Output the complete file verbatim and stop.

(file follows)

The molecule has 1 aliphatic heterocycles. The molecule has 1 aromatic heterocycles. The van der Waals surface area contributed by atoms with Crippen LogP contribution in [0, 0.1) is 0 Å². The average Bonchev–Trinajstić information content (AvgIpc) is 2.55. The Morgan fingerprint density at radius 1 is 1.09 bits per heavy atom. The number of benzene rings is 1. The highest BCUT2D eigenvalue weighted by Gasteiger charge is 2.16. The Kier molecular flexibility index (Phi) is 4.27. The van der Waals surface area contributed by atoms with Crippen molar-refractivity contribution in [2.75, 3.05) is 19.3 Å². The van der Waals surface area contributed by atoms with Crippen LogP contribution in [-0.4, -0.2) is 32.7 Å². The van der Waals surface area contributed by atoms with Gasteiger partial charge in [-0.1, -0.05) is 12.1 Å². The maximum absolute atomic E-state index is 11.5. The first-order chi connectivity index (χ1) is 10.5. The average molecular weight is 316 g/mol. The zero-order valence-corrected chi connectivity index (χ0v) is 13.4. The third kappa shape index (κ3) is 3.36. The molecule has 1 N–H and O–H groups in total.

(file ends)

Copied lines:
The molecule has 1 aliphatic heterocycles. The molecule has 1 aromatic heterocycles. The van der Waals surface area contributed by atoms with Crippen LogP contribution in [0, 0.1) is 0 Å². The average Bonchev–Trinajstić information content (AvgIpc) is 2.55. The Morgan fingerprint density at radius 1 is 1.09 bits per heavy atom. The number of benzene rings is 1. The highest BCUT2D eigenvalue weighted by Gasteiger charge is 2.16. The Kier molecular flexibility index (Phi) is 4.27. The van der Waals surface area contributed by atoms with Crippen molar-refractivity contribution in [2.75, 3.05) is 19.3 Å². The van der Waals surface area contributed by atoms with Crippen LogP contribution in [-0.4, -0.2) is 32.7 Å². The van der Waals surface area contributed by atoms with Gasteiger partial charge in [-0.1, -0.05) is 12.1 Å². The maximum absolute atomic E-state index is 11.5. The first-order chi connectivity index (χ1) is 10.5. The average molecular weight is 316 g/mol. The zero-order valence-corrected chi connectivity index (χ0v) is 13.4. The third kappa shape index (κ3) is 3.36. The molecule has 1 N–H and O–H groups in total.